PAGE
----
Most anniversaries are more or less random: it is nice to mark the passing of time with a wedding anniversary, but the date itself is usually chosen for quite extraneous reasons.
But there are two anniversaries falling this week that seem to have some reason for their proximity. It is, as every science fiction fan in the world knows, 50 years since Dr Who was first broadcast.
It’s also, bar a few days, the anniversary of the death of CS Lewis, author of the Narnia books, whose magic wardrobe bears a more than passing resemblance to the Tardis. Dr Who picks up Lewis’ torch: dreams of children escaping to an other-when in the company of a mysterious, sometimes frightening, occasionally tragic but always wise guide.
More precarious by way of analogy is the 50-year anniversary of Kennedy’s assassination, one day before the first broadcast (it was rebroadcast partly in response, partly because of power cuts during that particularly bitter winter). We have learned more than perhaps we care to know about JFK’s foibles and political errors.
But a generation recalls him as the symbol of a future that never happened: a future especially of racial equality in the USA. Three years later in 1966, Star Trek would act out a race-blind future. Likewise, the first Dr Who began with accepting, rather than chasing down and destroying, the alien in our midst.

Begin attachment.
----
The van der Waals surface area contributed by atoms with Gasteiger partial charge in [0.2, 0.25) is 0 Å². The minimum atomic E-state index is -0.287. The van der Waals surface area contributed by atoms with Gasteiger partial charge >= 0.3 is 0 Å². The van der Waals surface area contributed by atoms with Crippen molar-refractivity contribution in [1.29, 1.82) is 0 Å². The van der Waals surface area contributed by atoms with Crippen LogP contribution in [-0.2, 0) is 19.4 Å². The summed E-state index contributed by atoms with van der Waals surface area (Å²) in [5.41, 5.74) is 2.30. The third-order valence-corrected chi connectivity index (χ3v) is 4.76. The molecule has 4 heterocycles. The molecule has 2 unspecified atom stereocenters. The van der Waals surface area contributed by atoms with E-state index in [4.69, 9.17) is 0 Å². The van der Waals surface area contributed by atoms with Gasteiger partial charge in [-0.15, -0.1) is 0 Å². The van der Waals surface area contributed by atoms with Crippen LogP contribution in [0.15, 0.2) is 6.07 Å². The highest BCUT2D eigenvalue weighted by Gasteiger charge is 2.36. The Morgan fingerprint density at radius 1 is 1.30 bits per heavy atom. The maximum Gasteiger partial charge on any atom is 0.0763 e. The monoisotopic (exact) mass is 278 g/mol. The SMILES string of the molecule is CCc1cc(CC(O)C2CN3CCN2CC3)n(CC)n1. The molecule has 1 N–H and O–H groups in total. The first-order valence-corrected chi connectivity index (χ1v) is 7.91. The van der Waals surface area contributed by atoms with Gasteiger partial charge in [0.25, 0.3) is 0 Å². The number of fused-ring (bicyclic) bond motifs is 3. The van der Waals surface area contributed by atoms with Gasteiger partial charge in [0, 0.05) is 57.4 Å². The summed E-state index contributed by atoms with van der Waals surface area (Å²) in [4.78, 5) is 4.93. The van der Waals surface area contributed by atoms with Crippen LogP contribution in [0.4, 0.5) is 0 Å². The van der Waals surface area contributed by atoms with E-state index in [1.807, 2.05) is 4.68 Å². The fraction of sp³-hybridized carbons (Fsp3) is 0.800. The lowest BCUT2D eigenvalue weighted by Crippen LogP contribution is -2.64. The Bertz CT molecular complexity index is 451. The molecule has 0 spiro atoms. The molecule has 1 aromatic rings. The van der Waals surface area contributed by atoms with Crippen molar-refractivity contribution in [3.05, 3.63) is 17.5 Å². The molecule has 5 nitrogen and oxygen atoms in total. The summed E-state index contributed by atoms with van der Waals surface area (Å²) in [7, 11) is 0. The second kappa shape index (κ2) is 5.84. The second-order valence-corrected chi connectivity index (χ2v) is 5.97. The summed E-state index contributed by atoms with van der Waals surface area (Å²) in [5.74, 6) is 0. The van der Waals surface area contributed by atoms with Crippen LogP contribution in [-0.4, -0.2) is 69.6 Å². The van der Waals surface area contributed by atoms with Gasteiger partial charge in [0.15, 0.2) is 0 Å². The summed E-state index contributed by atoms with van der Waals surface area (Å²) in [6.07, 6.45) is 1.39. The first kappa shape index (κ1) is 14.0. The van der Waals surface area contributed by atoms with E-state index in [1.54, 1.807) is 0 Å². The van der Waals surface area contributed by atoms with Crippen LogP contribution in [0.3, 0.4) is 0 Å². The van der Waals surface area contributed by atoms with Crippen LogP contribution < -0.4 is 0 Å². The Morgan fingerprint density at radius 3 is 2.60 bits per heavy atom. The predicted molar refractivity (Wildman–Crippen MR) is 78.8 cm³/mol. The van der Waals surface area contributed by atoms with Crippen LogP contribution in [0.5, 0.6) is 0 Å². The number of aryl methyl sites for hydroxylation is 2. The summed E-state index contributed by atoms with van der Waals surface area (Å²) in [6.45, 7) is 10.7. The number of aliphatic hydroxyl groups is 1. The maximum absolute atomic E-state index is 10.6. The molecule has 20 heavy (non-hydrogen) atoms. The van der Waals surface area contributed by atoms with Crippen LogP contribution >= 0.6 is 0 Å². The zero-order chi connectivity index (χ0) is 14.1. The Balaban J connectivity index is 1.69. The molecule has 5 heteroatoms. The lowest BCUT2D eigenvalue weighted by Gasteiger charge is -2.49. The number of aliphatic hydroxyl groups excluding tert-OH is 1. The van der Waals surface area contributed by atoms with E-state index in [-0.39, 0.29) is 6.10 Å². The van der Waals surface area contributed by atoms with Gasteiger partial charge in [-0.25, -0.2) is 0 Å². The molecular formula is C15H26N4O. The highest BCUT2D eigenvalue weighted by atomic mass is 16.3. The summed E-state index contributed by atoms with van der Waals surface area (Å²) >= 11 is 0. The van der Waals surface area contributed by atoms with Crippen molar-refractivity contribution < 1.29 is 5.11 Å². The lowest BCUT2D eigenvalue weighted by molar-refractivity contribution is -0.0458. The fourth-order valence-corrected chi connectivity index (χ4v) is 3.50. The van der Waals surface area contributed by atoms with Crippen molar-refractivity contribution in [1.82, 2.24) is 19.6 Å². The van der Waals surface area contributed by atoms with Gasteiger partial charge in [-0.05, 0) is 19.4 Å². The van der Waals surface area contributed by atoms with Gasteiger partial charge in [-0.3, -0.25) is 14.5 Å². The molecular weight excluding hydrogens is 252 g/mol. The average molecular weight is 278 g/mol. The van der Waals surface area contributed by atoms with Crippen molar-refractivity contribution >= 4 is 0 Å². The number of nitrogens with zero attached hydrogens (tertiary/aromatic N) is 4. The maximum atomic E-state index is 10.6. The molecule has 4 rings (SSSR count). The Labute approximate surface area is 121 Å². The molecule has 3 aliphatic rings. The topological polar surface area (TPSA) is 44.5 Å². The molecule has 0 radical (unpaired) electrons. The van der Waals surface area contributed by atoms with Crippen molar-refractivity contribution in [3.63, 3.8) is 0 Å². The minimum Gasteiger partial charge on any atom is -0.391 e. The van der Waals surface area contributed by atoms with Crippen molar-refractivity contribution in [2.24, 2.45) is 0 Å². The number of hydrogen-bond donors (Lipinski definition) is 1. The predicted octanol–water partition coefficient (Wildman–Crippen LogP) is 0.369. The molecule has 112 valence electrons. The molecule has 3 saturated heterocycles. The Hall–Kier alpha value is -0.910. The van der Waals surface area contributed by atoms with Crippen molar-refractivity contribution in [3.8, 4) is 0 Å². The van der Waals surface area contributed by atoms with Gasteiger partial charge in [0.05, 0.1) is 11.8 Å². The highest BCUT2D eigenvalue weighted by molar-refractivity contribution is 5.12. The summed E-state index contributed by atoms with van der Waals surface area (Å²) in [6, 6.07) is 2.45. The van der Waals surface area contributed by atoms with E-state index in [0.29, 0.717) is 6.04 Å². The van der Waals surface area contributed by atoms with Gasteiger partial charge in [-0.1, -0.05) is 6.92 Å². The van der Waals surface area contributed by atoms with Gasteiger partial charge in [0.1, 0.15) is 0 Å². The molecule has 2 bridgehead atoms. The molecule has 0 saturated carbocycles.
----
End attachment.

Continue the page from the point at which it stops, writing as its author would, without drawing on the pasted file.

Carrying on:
For good or ill, that same generation has cause to remember Kennedy with his finger on the button during the long days of the Cuban Missile Crisis. As children we were perhaps even more alarmed, at an almost religious level, by the prospect of Armageddon than our parents were.
If it could all be ended by decisions over which we had absolutely no influence, then there was something wrong with the very nature of being: a rip in the fabric of space and time.
Moral campaigner Mary Whitehouse attacked Dr Who in the mid-1970s for frightening children. She was wrong to the extent that children need to have stories that express their fears.
Five and 10-year olds knew about the Bomb, but had none of their parents resources to rationalise or otherwise cope emotionally with its shadow. We needed – and still need – our storytellers to give external shape to what would otherwise fester as internal fears. We needed to know we shared them.
The uncanny monsters faced by 21st-century Doctors testify to newly inarticulate fears of unreality. We still need our fictitiously wise and fearless hero, crazier than Aslan, less fallible than JFK, to let us know we’re not alone.